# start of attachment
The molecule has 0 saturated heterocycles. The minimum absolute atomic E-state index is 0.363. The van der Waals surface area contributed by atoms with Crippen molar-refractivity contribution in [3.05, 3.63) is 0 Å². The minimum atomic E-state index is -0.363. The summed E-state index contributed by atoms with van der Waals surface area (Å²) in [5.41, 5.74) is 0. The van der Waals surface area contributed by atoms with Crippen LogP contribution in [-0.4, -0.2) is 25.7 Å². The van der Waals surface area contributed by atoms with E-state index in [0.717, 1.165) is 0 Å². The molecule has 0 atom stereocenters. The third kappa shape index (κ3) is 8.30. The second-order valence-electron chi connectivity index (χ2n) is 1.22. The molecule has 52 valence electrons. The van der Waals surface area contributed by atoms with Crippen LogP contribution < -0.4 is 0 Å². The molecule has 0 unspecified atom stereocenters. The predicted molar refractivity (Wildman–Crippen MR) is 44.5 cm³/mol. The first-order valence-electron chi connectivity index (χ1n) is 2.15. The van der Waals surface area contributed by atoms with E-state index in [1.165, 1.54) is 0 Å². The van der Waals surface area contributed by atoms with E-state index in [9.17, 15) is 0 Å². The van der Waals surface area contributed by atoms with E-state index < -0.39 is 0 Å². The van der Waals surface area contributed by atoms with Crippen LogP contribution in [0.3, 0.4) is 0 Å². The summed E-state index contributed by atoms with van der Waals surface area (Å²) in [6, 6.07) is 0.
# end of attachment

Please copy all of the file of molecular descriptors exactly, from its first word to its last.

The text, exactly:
The molecule has 0 saturated heterocycles. The minimum absolute atomic E-state index is 0.363. The van der Waals surface area contributed by atoms with Crippen molar-refractivity contribution in [3.05, 3.63) is 0 Å². The minimum atomic E-state index is -0.363. The summed E-state index contributed by atoms with van der Waals surface area (Å²) in [5.41, 5.74) is 0. The van der Waals surface area contributed by atoms with Crippen LogP contribution in [-0.4, -0.2) is 25.7 Å². The van der Waals surface area contributed by atoms with E-state index in [0.717, 1.165) is 0 Å². The molecule has 0 atom stereocenters. The third kappa shape index (κ3) is 8.30. The second-order valence-electron chi connectivity index (χ2n) is 1.22. The molecule has 52 valence electrons. The van der Waals surface area contributed by atoms with Crippen LogP contribution < -0.4 is 0 Å². The molecule has 0 unspecified atom stereocenters. The predicted molar refractivity (Wildman–Crippen MR) is 44.5 cm³/mol. The first-order valence-electron chi connectivity index (χ1n) is 2.15. The van der Waals surface area contributed by atoms with E-state index in [1.165, 1.54) is 0 Å². The van der Waals surface area contributed by atoms with E-state index in [9.17, 15) is 0 Å². The van der Waals surface area contributed by atoms with E-state index < -0.39 is 0 Å². The van der Waals surface area contributed by atoms with Crippen LogP contribution in [0.3, 0.4) is 0 Å². The summed E-state index contributed by atoms with van der Waals surface area (Å²) in [6, 6.07) is 0.